Phnom Penh, Cambodia: "Serious Police, Serious Mud, Serious Sights"
July 1, 2002
Dear Family and Friends,
The rain is incessant so Jeff and I decide to skip the beach at Ko Chang and go directly to the Cambodian border. I misplaced my passport photos so the border guards ripped me off for a couple of extra dollars for the visa. We spent the night in Koh Kong - a dusty and unappetizing place. Actually the hotel was comfortable and had a lovely garden.
The next day, Jeff and I had a disagreement. He was in a hurry to get to Phnom Penh. I wanted to travel slowly to Sihanoukville. So we compromised. He went his way. I mine.
Now, here's an adventure to remember:
I made a reservation on a mini-bus that was due to pick me up at 8:30. It arrived on time at 9:15. After fifteen minutes on a rutted dirt road we were stopped by the police and abruptly sent back to town to the police station.
We (nine of us, yours truly being the senior member of this particular group) waited there for no apparent reason. (No apparent reason? Don’t be so naïve, Jan.) We watched the pouring rain and eyed a variety of uniformed guys carrying a variety of menacing looking weapons.
At 11:30 the driver announced, “300 Baht each” ($7.50). So we collected the money, paid off the police and left. Four of the young passengers decided that Cambodia was not for them. I almost went with them. But I continued with the others and we were off over the mountains and through the jungles. At any moment I expected to be ambushed by bandit remnants of the Khmer Rouge.
Well it was quite a six-hour drive. We crossed four rivers on "ferries" that were nothing more than planks lashed together and propelled by two outboard motors. We had lunch in a hut near one of the crossings.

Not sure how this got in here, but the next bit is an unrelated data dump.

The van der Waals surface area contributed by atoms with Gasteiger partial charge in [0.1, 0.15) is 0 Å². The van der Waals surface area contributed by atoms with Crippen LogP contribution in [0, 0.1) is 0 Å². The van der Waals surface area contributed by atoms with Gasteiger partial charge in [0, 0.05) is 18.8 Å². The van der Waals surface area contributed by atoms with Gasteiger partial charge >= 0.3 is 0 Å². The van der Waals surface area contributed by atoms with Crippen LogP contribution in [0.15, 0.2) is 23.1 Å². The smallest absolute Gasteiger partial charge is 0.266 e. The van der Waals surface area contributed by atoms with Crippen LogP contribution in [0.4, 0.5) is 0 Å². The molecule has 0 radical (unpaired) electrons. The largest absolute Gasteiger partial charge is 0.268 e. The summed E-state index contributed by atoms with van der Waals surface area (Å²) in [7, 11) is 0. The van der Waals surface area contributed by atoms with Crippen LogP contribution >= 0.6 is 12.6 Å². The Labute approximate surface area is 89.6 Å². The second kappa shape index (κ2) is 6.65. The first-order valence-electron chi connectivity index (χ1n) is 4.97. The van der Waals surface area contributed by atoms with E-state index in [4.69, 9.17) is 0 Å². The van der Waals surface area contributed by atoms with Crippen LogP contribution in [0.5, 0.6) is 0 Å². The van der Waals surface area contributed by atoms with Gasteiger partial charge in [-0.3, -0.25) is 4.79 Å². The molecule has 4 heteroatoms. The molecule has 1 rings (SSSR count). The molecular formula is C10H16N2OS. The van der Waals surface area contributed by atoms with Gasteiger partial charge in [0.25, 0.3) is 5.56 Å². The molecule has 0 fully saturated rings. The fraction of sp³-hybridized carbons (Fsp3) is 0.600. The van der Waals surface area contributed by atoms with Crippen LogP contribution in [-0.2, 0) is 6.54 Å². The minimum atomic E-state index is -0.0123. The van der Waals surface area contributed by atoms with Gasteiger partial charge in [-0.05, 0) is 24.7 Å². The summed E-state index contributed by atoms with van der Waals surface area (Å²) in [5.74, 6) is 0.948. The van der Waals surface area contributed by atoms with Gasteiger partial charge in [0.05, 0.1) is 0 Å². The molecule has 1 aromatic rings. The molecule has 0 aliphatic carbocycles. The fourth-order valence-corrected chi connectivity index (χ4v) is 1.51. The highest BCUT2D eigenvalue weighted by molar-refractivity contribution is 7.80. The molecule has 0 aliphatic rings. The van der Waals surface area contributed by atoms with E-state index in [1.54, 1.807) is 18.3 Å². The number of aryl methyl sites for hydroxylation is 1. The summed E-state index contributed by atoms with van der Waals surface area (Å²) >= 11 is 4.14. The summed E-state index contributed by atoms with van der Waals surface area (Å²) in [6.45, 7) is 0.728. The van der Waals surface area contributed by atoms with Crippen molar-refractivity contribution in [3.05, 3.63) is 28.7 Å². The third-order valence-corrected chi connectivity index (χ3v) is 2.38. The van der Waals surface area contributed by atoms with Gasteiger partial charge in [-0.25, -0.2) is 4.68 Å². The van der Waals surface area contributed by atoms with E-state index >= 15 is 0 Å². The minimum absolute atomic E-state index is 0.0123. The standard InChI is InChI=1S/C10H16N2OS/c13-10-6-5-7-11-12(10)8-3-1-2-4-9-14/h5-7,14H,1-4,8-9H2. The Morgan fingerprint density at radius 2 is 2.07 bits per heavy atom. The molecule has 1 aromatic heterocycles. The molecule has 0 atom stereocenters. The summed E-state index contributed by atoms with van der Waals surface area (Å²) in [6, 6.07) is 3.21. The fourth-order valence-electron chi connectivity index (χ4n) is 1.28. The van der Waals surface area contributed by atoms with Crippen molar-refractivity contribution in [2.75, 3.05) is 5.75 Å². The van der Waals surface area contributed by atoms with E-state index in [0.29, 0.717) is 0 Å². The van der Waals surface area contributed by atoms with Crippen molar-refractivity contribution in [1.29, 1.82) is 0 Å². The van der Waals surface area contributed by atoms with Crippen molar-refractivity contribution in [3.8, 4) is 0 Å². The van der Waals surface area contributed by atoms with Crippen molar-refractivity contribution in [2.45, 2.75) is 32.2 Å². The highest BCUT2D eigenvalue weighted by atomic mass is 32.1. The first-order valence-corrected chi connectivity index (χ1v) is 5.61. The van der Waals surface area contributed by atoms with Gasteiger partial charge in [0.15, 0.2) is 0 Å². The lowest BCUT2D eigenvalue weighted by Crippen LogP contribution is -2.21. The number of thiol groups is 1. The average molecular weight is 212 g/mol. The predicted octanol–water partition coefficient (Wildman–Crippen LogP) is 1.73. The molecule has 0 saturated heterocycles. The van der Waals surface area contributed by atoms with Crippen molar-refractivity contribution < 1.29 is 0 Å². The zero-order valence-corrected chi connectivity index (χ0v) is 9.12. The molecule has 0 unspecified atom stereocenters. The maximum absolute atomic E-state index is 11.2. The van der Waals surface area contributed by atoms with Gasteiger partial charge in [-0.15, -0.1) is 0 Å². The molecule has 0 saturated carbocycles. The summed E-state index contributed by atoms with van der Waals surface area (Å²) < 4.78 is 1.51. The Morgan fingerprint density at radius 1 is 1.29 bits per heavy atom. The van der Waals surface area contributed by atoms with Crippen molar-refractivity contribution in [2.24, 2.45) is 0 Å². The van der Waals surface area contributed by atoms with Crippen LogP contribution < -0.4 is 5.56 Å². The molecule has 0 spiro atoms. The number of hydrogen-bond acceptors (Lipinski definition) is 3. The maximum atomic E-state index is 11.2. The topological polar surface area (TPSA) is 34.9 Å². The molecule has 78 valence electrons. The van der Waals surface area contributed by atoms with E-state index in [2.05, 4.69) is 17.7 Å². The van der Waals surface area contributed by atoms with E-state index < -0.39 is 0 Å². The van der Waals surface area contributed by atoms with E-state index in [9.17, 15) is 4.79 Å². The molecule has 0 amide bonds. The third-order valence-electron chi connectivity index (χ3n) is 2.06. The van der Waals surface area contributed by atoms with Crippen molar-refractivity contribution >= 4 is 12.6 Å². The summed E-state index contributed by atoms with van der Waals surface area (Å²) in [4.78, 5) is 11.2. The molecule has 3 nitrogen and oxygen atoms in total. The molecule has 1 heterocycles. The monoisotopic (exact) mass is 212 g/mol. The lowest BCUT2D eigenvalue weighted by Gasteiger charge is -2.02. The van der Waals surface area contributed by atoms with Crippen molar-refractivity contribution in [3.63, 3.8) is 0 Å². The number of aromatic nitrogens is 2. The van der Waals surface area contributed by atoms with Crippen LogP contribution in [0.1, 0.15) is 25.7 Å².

Now here is the best. As we approached one steep hill we saw that a mini-van ahead of us was stuck in the mud about 20 meters from the top. So our driver backed up and tried to gain momentum to get us up and over the hill. No luck. Stuck in the mud. What to do?
First the passengers from the other van and our group managed to push our bus over the hill. Then we all did the same for our new friends. We were all covered with mud so we washed off in a nearby stream. We felt very proud of ourselves. Not too shabby for a man of my age! What? By the way, when we arrived in Sihanoukville, the driver refunded the "toll" money we gave to the police.
The next few days were boring by comparison (thank you Buddha). Surrounded by hordes of young girls selling potato chips and bananas, I managed a good rest on the beach; I watched a couple of World Cup matches; I enjoyed a tasty sunset dinner at Chez Claude on a hilltop overlooking the Gulf of Thailand. Finally, a comfortable bus ride to Phnom Penh on a smooth road built by the American Army, you know when.
The first question I asked myself when I arrived in Phnom Penh was, "When do I leave?" Then I found my hotel. As Martha exclaimed in Who’s Afraid of Virginia Wolfe, "What a dump." But you know what? It grows on you. (When I left I was already looking forward to returning.)
I visited several colorful wats and the majestic Royal Palace and Silver Pagoda. I wandered around the central market where I bought a few CD’s. One of them was a recording of Cambodian drums.
I asked the bartender at my hotel to play the disk. The thumping, rhythmic music rolled out to the street. In a flash, a few puzzled guys appeared. “Who died?” they asked apprehensively. How could I know we were listening to traditional Cambodian funeral drum music? OK. Drinks on me.
Thirty five clicks south of Phnom Penh is a beautiful Eleventh Century temple city. The catch is that Phnom Chisor is on the top of a rather steep hill - only 420 steps to the top – “a very uncomfortable climb in the mid-day sun.” Cake. A spectacular view of the far plains below.
"On the plain to the east are the sanctuaries of Sen Thmol and Sen Ravang and the former sacred pond of Tonle Om. All three of these features form a straight line in the direction of Angkor" - my next adventure. This visit was a good preview.